The Lengths Filmmakers Went for Ghosts of the Arctic

There is a yearning in some to travel to the wild ends of the earth. Polar photographer Joshua Holko is one of the few who has successfully captured images of the Arctic which satisfy this craving. He has made the cold his home, braving temperatures far below normal and traveling by snowmobile into the deepest reaches of this icy world. His quest? Photographing the polar bears.

Australian born Holko has been taking photographic expeditions into the Polar and sub-Polar world regions for years. His numerous awards and accreditation from prestigious institutions tell the story of a man whose passion for recording the natural light and colors of his subjects has resulted in stunning images. He shares his passion with others by taking them on photography expeditions to the remote areas he loves.

Ghosts of the Arctic, Holko’s new short film, took more than two years to plan. The film is only six minutes long, but it achieves Holko’s dream…that viewers would be transported to the wilderness of the Svalbard archipelago to experience the beauty of its wilderness. The Winter shoot created a film with images rarely seen, and that alone is reason to view it. National Geographic recently published the film on both its social media channels and its website. Vimeo placed the film on its front page and awarded it the coveted “Staff Pick”.

Ghosts of the Arctic was a collaborative venture with cinematographers Abraham Joffe and Dom West of Untitled Film Works, and an expedition support team. The team spent a week of eighteen-hour days in the Svalbard, enduring freezing temperatures and equipment breakdowns, to produce the film. Temperatures never exceeded -4 degrees Fahrenheit and often sunk to -22 degrees Fahrenheit. The wind chill factor made the cold and elements more than grueling to endure, as the team maximized its time in the frigid environment by working sixteen hours straight daily.

The search for the polar bears required traversing difficult terrain in snow mobiles. The bruising and battering daily rides often covered more than one hundred and twenty-five miles. The extreme cold resulted in three frostbite cases during the film shoot. Holko experienced a serious case of frostbite on his face when he was completing a short, three-minute take. He only removed his face covering briefly, but still is recovering from it as of July 2017.

While Holko and the team physically suffered through the most difficult shoot any of them have ever undertaken, their equipment also suffered from the extreme temperatures. Their snow mobiles broke down, their audio equipment froze, their HDMI cables snapped after becoming brittle in the freezing air, their LCD mounts simply broke, liquid crystal displays blacked out or ghosted, camera parts shattered, the drones refused to power up or fly, batteries took just minutes to lose charges and steady cams became decidedly unsteady. The team used hand warmers taped to their batteries and equipment. They stored the batteries in the pockets close to their bodies, keeping them warm. They only unwrapped gear just as it was begin used.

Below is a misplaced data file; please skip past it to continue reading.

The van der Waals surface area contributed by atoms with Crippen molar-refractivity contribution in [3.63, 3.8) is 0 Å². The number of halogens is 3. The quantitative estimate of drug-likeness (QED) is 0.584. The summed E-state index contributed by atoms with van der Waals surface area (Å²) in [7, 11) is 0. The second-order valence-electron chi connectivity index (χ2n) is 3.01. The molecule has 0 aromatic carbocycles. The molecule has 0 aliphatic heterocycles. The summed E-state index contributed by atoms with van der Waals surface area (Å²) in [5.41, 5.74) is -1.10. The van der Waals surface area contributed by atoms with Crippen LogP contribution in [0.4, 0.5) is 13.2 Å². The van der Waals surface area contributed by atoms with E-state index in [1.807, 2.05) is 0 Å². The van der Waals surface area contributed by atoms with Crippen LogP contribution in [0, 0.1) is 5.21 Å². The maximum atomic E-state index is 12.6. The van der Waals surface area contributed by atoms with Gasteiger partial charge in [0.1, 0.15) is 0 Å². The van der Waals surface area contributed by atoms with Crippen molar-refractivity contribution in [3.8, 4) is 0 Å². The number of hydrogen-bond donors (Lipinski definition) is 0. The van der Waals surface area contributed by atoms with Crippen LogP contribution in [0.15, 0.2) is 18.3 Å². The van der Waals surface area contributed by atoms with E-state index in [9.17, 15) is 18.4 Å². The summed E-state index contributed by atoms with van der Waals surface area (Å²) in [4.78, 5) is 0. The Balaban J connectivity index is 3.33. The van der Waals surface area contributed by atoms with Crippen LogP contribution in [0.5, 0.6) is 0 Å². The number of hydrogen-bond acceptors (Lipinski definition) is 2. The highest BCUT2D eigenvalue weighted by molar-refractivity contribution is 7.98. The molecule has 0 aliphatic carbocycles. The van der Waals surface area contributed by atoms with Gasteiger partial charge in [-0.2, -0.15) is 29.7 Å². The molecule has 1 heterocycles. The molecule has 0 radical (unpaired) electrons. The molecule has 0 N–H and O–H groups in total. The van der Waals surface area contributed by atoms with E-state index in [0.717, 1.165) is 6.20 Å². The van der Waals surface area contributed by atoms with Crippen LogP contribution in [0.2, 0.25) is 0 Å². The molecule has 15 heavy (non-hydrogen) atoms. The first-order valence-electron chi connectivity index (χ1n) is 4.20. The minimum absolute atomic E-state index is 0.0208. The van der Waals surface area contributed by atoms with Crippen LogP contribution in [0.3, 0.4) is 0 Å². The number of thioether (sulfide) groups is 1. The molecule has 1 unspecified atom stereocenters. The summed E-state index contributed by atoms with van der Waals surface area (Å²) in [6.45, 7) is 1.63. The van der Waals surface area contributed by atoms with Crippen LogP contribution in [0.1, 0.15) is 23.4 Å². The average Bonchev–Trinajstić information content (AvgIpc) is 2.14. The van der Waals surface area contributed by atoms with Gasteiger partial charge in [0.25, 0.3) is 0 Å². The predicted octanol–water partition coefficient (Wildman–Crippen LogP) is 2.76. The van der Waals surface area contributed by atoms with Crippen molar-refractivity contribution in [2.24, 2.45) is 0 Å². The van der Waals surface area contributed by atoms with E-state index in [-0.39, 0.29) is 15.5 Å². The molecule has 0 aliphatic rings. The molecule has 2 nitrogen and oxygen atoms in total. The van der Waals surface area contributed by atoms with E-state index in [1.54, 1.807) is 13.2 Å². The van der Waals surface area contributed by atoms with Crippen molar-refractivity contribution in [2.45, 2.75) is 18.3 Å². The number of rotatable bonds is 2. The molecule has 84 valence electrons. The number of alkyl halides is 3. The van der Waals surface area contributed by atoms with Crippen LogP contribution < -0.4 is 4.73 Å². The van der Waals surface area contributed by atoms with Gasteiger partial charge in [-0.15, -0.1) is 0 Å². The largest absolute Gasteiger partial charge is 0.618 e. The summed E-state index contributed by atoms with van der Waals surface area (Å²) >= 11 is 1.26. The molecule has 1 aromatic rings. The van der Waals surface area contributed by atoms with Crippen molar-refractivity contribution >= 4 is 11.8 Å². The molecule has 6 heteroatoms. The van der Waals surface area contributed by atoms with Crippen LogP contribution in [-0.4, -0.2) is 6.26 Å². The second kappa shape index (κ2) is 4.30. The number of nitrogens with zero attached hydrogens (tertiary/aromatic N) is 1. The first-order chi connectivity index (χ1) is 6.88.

To put the environmental challenges into perspective, the team wore layers of clothing, headgear, gloves and goggles to protect against the cold, but these items made it much more difficult to function equipment designed to operate with unencumbered human touch. Camera gear encased in specialized gear bags still needed to be assembled after removal from their zippered compartments. The team often hand-carried cumbersome equipment while hiking across mounds of snow to find the perfect shot. Imagine exposing fingertips to the cold just to be able to use touchscreen technology.

Team members had only 30 seconds to operate their touch screens with their gloves off before being affected by frost bite. Consider how it felt to sit or lie down completely on the ice for long stretches just to capture elusive images. Think about eating meals of frozen cod and pasta, drunk with slightly warm coffee, and a frozen mars candy bar on occasion. The worst event took place on the last day of filming, when one of the snowmobile trailers rolled and crushed their drone.

Holko, Joffe and West created this film due to their passion for the animals and environments which exit at the furthest ends of the earth. Their trek was the kind that they have repeated many times in various locations, though this one was incredibly difficult. Ultimately, they continue, because their images bring the beauty of the regions to people who are not able to take on the journeys. They also continue to document the effects of global warming, which they note are resulting in changes taking place much more quickly than scientific predictions indicated.

Holko and his team were drawn to the winter fjords to photograph the polar bear in its own world. They were fortunate to capture intimate footage after embarking on incredible long-distance runs over the frozen fjords. They filmed in high resolution 4K to record true and visually compelling images. Ultimately, Ghosts of the Arctic is a breath-taking short film which gives the world a glimpse of a magnificent environment and its inhabitants.

 

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